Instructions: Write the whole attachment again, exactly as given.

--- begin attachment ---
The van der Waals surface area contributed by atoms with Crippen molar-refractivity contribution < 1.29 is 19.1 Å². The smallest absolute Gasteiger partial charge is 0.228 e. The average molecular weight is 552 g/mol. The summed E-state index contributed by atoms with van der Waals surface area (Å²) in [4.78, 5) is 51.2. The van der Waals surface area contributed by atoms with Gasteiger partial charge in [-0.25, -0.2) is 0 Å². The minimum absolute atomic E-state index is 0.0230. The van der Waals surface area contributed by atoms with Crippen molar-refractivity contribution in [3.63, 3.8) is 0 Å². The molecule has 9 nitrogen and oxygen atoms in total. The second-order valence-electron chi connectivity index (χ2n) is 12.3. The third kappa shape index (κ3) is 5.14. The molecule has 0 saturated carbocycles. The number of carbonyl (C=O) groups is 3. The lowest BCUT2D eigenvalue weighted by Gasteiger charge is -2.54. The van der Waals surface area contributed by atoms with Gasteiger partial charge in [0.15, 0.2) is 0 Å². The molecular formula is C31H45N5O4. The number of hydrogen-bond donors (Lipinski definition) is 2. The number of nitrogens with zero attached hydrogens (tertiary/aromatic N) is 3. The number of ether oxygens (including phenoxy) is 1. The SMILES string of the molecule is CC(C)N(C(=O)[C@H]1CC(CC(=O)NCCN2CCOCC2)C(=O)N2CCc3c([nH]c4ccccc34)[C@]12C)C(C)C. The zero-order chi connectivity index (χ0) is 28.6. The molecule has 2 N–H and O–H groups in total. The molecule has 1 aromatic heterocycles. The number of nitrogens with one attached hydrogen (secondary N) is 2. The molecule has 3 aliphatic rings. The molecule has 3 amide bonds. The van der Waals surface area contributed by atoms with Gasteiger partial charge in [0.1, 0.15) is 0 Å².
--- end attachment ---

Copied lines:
The van der Waals surface area contributed by atoms with Crippen molar-refractivity contribution < 1.29 is 19.1 Å². The smallest absolute Gasteiger partial charge is 0.228 e. The average molecular weight is 552 g/mol. The summed E-state index contributed by atoms with van der Waals surface area (Å²) in [4.78, 5) is 51.2. The van der Waals surface area contributed by atoms with Gasteiger partial charge in [-0.25, -0.2) is 0 Å². The minimum absolute atomic E-state index is 0.0230. The van der Waals surface area contributed by atoms with Crippen molar-refractivity contribution in [3.63, 3.8) is 0 Å². The molecule has 9 nitrogen and oxygen atoms in total. The second-order valence-electron chi connectivity index (χ2n) is 12.3. The third kappa shape index (κ3) is 5.14. The molecule has 0 saturated carbocycles. The number of carbonyl (C=O) groups is 3. The lowest BCUT2D eigenvalue weighted by Gasteiger charge is -2.54. The van der Waals surface area contributed by atoms with Gasteiger partial charge in [0.15, 0.2) is 0 Å². The molecular formula is C31H45N5O4. The number of hydrogen-bond donors (Lipinski definition) is 2. The number of nitrogens with zero attached hydrogens (tertiary/aromatic N) is 3. The number of ether oxygens (including phenoxy) is 1. The SMILES string of the molecule is CC(C)N(C(=O)[C@H]1CC(CC(=O)NCCN2CCOCC2)C(=O)N2CCc3c([nH]c4ccccc34)[C@]12C)C(C)C. The zero-order chi connectivity index (χ0) is 28.6. The molecule has 2 N–H and O–H groups in total. The molecule has 1 aromatic heterocycles. The number of nitrogens with one attached hydrogen (secondary N) is 2. The molecule has 3 aliphatic rings. The molecule has 3 amide bonds. The van der Waals surface area contributed by atoms with Gasteiger partial charge in [0.1, 0.15) is 0 Å².